user name


Entries for June 2007

Who says wrestling are only for muscular men? These little tykes show what they are made of at the National Wrestling Centre.
What comes to your mind when the word “wrestling” is mentioned? Violence? Aggression? Muscular wrestlers battling it out in World Wrestling Entertainment’s (WWE) ring?
It’s time to free up your Saturdays to learn a little bit more about Freestyle Wrestling.
Sergei Beloglazov, two-time Olympic and six-time World Champion Wrestler, specially created a training model just for children aged 7-16! At the Wrestling Federation of Singapore, children will work their way through a 10-week course towards achieving the yellow grade and will receive a Certificate of Participation once the course has been completed.
Wrestling isn’t all that bad. In fact, as a sport, it helps enhance participants’ overall development such as confidence, mental strength, self-discipline and respect.
At only $85 per participant, children will undergo one and a half hours’ of training each week with two of Wrestling Foundation’s qualified instructors.
Two sessions will be conducted each week. The first session starting at 10.30am to 12.00pm for ages 7-12 years old while the second session starting at 12.00pm will be for 13-16 year olds.
Registration can be done over the phone (62804748), walk-in at the National Wrestling Centre at 102 Upper Aljunied Rd, Singapore 367855 or online via the website (

[Read the rest of this article...]

When we sent out advertisements for the second National Coaching Accreditation Programme (NCAP) Technical Level I Wrestling Coaching Course, we hoped to get 6 to 10 coaches to enroll. We were completely surprised and excited when we had more than 30 people signing up for the course. Since learning wrestling is a "hands-on" sport we felt that more than 30 would compromise the quality of the course, thus, capping the number. With the exception of a few who had experience either as athletes or coaches in martial arts, most had no prior experience with wrestling. 
The intense weekend-long coaching course consisted of units, such as strength training, flexibility training, methods for recovery, psychology of competition, and practice organisation. Most of the time was spent on learning wrestling techniques from two times Olympic Champion, Sergei Beloglazov. The more academic units were covered quickly since these could be learned by reading the coaching manual. Wrestling techniques on the other hand required each coach to feel how to do a move. The balance and pressure of each technique needed a hands-on approach from Sergei. The coaches were on the mat, learning techniques for about seven hours daily, over a two-day period. At the end of Sunday's afternoon session, most were physically and mentally exhausted.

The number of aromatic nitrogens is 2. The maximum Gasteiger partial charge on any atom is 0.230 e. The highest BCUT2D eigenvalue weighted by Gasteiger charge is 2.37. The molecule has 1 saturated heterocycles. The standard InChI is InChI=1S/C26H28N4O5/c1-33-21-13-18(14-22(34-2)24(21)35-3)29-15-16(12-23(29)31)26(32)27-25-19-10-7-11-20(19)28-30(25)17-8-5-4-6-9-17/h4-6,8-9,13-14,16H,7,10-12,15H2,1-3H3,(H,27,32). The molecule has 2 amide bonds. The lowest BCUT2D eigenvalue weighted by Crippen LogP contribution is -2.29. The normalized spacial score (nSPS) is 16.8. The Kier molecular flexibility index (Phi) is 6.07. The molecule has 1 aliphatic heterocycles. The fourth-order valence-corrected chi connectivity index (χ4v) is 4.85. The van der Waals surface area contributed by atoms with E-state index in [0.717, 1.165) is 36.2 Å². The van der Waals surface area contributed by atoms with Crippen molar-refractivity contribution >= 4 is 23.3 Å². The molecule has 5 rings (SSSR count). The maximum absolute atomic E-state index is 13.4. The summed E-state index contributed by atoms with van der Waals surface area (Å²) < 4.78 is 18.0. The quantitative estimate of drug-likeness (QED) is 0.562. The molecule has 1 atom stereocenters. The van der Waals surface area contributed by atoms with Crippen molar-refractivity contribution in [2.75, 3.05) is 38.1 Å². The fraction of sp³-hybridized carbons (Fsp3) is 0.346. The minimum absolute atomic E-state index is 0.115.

The lone female participant, Ms Kandice Aura Mallonga, 24, a former wrestler from the Philippines found the course very useful as it helped refreshes her knowledge of various techniques. Sergei National Registry of Coaches (NROC) Swimming Coach with a black belt in Taekwondo, Mr Dion Gan Teck Chye, praised the interactive hands-on approach and foresees opportunities in the coaching this new sport.
After the weekend session, the coaches are required to put in an additional 60 hours of training of which a minimum of 30 hours has to be spent practicing at the national training centre reinforcing what was learned during the weekend. In addition to the time spent at the national training centre, coaches can also get credits for the hours they spend running practices on their own. After completing the 60 hours the coaches then need to take a comprehensive written test in order to complete the NCAP Technical Level I Coaching Certificate.
The coaches with the NCAP Technical Level I certificates are able to train wrestlers up to yellow belt. In order to train wrestlers to higher levels, the coaches will need to earn the Level II or Level III certificates. The belt system is something that was developed by the Wrestling Federation of Singapore to help retain and motivate young wrestlers. The first few levels are based on the technique learned and the higher belts are earned through performance. Since wrestling is new to Singapore, these newly trained coaches will immediately have opportunities to coach in several venues like clubs or school teams.
For more information, please contact the Wrestling Federation of Singapore.

[Read the rest of this article...]

The Play Times takes a look at one of the most common wrestling techniques used- the Single-leg takedown


A takedown is a wrestling and combat sports term for a technique that involves off-balancing an opponent and bringing him or her to the ground, typically with the combatant performing the takedown landing on top. The process of quickly advancing on an opponent and attempting a takedown is known as shooting for a takedown, or simply shooting. Takedowns are usually distinguished from throws by the forward motion and target of advancement (typically the legs); the terms are used interchangeably for techniques. Takedowns are featured in all forms of wrestling and stand-up grappling.